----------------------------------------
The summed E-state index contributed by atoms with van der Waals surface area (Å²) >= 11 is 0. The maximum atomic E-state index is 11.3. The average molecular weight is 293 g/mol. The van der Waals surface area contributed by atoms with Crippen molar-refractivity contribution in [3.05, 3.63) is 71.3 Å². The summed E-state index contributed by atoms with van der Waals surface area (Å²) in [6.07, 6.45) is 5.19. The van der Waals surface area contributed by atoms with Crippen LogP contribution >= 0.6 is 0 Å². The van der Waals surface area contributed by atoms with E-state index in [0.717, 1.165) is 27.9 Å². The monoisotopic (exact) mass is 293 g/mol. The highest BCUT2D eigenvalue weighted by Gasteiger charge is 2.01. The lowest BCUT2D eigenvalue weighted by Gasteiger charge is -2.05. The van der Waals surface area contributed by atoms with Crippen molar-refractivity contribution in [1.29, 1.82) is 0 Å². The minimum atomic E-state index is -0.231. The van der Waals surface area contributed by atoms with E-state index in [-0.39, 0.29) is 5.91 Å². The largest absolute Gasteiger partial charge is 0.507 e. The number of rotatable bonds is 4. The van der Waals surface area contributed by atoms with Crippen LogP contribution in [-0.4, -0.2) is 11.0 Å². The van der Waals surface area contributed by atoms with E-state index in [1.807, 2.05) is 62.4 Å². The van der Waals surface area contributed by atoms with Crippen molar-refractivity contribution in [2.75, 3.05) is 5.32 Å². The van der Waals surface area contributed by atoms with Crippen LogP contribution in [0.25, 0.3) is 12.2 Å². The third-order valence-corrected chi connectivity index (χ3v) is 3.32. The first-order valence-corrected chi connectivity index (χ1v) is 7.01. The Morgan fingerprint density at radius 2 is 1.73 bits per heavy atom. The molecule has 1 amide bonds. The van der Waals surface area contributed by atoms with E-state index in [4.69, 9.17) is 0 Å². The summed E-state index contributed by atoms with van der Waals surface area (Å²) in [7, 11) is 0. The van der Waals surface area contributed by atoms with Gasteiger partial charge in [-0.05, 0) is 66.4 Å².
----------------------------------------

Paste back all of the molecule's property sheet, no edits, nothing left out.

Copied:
The summed E-state index contributed by atoms with van der Waals surface area (Å²) >= 11 is 0. The maximum atomic E-state index is 11.3. The average molecular weight is 293 g/mol. The van der Waals surface area contributed by atoms with Crippen molar-refractivity contribution in [3.05, 3.63) is 71.3 Å². The summed E-state index contributed by atoms with van der Waals surface area (Å²) in [6.07, 6.45) is 5.19. The van der Waals surface area contributed by atoms with Crippen LogP contribution >= 0.6 is 0 Å². The van der Waals surface area contributed by atoms with E-state index in [0.717, 1.165) is 27.9 Å². The monoisotopic (exact) mass is 293 g/mol. The highest BCUT2D eigenvalue weighted by Gasteiger charge is 2.01. The lowest BCUT2D eigenvalue weighted by Gasteiger charge is -2.05. The van der Waals surface area contributed by atoms with Crippen molar-refractivity contribution in [1.29, 1.82) is 0 Å². The minimum atomic E-state index is -0.231. The van der Waals surface area contributed by atoms with E-state index in [-0.39, 0.29) is 5.91 Å². The largest absolute Gasteiger partial charge is 0.507 e. The number of rotatable bonds is 4. The van der Waals surface area contributed by atoms with Crippen LogP contribution in [-0.4, -0.2) is 11.0 Å². The van der Waals surface area contributed by atoms with E-state index in [1.807, 2.05) is 62.4 Å². The van der Waals surface area contributed by atoms with Crippen molar-refractivity contribution in [2.75, 3.05) is 5.32 Å². The van der Waals surface area contributed by atoms with Crippen LogP contribution in [0.25, 0.3) is 12.2 Å². The third-order valence-corrected chi connectivity index (χ3v) is 3.32. The first-order valence-corrected chi connectivity index (χ1v) is 7.01. The Morgan fingerprint density at radius 2 is 1.73 bits per heavy atom. The molecule has 1 amide bonds. The van der Waals surface area contributed by atoms with E-state index in [4.69, 9.17) is 0 Å². The summed E-state index contributed by atoms with van der Waals surface area (Å²) in [7, 11) is 0. The van der Waals surface area contributed by atoms with Gasteiger partial charge in [-0.05, 0) is 66.4 Å².